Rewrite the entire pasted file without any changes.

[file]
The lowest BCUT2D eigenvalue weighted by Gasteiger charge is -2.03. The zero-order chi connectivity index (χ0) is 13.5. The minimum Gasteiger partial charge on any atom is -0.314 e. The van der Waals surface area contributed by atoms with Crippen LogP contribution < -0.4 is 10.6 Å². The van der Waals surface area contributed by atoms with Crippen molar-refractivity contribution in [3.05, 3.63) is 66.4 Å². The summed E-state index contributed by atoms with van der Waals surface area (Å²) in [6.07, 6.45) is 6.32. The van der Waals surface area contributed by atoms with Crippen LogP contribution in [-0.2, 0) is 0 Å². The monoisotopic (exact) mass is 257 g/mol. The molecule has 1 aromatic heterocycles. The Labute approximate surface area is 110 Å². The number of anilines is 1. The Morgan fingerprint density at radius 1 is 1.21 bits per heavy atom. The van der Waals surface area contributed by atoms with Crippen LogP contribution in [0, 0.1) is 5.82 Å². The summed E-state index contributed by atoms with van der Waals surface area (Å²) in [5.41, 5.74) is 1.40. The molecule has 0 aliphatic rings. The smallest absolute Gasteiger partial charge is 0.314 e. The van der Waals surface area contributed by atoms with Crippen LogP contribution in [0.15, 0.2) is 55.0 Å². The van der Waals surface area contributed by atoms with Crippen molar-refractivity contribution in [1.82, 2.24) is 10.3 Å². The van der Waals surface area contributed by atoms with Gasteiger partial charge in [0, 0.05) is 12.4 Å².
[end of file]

The lowest BCUT2D eigenvalue weighted by Gasteiger charge is -2.03. The zero-order chi connectivity index (χ0) is 13.5. The minimum Gasteiger partial charge on any atom is -0.314 e. The van der Waals surface area contributed by atoms with Crippen LogP contribution < -0.4 is 10.6 Å². The van der Waals surface area contributed by atoms with Crippen molar-refractivity contribution in [3.05, 3.63) is 66.4 Å². The summed E-state index contributed by atoms with van der Waals surface area (Å²) in [6.07, 6.45) is 6.32. The van der Waals surface area contributed by atoms with Crippen LogP contribution in [-0.2, 0) is 0 Å². The monoisotopic (exact) mass is 257 g/mol. The molecule has 1 aromatic heterocycles. The Labute approximate surface area is 110 Å². The number of anilines is 1. The Morgan fingerprint density at radius 1 is 1.21 bits per heavy atom. The van der Waals surface area contributed by atoms with Crippen LogP contribution in [0, 0.1) is 5.82 Å². The summed E-state index contributed by atoms with van der Waals surface area (Å²) in [5.41, 5.74) is 1.40. The molecule has 0 aliphatic rings. The smallest absolute Gasteiger partial charge is 0.314 e. The van der Waals surface area contributed by atoms with Crippen LogP contribution in [0.15, 0.2) is 55.0 Å². The van der Waals surface area contributed by atoms with Crippen molar-refractivity contribution in [1.82, 2.24) is 10.3 Å². The van der Waals surface area contributed by atoms with Gasteiger partial charge in [0, 0.05) is 12.4 Å².